Back in my younger days I visited the Kodak Gallery in Central London. It was a time before digital and Kodak had so many varieties of 35mm film to use that I was trying a new type nearly every week. There was colour negative or colour slides, infra-red, black and white and a wide variety of ISO speeds.
At the gallery there was an exhibition on viewing distances. I read the bit on the wall that photographic prints should be viewed at a distance that corresponded to the lens. Wide angle shots should be viewed close up and telephoto pictures from across the room.
After reading this I thought the same as you are probably doing now, what a load of rubbish. You must remember that at that time Kodak was selling acres of photographic paper every second and I am in a gallery where the pictures are really big and would definitely not fit in your photo album. So a ploy for selling more paper looked like it was on the cards: To try and look at your 5×7 photo from across the room it would have to be in feet rather than inches. So with a very sceptical mind I started walking around the gallery. I cannot remember the pictures exactly, but I think there was some giraffe shots and other very well shot and colourful prints. There was also, I am sure, marks on the floor designating the proper distances to view each photograph.
When you start walking around you do not want to make a fool of yourself like the idiots around you with there noses almost glued to the pictures so you hang back a bit and view everything from the normal distances. You still believe you are being wound up as this is how you normally look at photographs. The wide angle shots look all disproportionally large at the centre and the telephoto shots seem OK, but ‘flat’. So I moved away to the other side of the room and looked at the telephoto pictures again and suddenly they looked amazingly correct like you were viewing them life size, close to you and almost 3D. It was not a picture of a flower seen from the other side of the room, it was a flower maybe 50cm away.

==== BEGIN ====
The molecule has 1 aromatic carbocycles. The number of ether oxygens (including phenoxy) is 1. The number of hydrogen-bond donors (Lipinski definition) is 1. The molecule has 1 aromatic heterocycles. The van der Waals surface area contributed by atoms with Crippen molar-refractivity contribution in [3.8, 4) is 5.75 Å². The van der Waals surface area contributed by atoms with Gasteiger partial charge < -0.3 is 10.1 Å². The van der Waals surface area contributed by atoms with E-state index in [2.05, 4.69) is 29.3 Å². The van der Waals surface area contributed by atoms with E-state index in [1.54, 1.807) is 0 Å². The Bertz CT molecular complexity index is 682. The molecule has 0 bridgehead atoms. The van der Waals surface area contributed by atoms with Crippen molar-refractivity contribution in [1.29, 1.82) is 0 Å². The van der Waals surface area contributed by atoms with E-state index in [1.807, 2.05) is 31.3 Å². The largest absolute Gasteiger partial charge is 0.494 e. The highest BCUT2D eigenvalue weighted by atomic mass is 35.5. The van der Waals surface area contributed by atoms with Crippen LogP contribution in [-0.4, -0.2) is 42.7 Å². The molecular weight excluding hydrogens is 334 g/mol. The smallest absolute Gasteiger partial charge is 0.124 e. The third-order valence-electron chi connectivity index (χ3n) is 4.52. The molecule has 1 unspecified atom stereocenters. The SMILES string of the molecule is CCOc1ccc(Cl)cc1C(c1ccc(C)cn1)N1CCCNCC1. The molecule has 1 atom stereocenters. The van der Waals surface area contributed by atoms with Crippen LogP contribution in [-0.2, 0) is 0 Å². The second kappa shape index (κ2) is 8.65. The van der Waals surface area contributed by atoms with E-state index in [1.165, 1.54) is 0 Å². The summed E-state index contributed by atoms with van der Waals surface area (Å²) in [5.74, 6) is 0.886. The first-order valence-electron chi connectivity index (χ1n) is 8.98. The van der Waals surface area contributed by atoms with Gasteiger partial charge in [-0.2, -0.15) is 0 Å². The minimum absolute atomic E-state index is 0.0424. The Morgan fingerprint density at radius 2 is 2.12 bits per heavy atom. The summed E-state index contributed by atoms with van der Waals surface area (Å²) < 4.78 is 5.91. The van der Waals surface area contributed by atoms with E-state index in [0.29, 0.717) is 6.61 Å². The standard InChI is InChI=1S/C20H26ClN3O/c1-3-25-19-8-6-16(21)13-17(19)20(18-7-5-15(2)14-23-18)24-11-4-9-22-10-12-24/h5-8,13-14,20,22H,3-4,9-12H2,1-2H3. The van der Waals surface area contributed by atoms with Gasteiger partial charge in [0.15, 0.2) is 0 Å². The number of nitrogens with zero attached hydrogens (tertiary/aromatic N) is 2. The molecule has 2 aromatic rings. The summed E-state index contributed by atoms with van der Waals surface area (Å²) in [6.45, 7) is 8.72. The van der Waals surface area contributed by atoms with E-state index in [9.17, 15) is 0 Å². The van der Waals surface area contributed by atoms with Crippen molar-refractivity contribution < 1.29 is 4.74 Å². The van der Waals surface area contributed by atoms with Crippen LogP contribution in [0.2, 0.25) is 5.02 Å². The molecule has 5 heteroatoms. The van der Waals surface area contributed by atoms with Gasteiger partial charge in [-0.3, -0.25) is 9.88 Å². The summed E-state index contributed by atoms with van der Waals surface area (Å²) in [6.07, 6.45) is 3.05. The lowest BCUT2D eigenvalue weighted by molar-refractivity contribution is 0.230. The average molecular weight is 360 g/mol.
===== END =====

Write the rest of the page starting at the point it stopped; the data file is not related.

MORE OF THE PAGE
After seeing this, along with a lot of the other sceptics, we went and got the marked distance away from the wide angle really distorted shots. It was just like magic; the abnormal was transformed into a normally proportioned picture just by getting the correct distance away. What was even weirder was the fact that the wide angle shot had suddenly become a picture that was more like real life. It felt like you were in the picture and could look around you.
Another quirk that put a smile on my face was a photograph taken with a 50mm lens viewed at a normal viewing distance, had the same ‘you were in the picture’ effect. It made me realise why the 50mm lens is called a standard lens as the photographs you take with it should be viewed from a standard distance.
Sadly I was never able to see this again when looking at a photograph. Maybe if you are able get slowly closer to a wide angle shot in a gallery you might ‘be in the picture’. I am guessing that the centre of the picture should be at the same height as your eyes, but that may vary depending on if the camera was angled up or down. So a picture looking up of someone standing from ground level should probably be hung high up on a wall, but one looking down at a gorge should be hung so that the top is in line with your eyes.
If you have any pictures like these get someone to hold them for you and see if you can see the effect that I saw. Beware, if it is of the Grand Canyon looking down, you may experience the same vertigo as you did when taking the photo.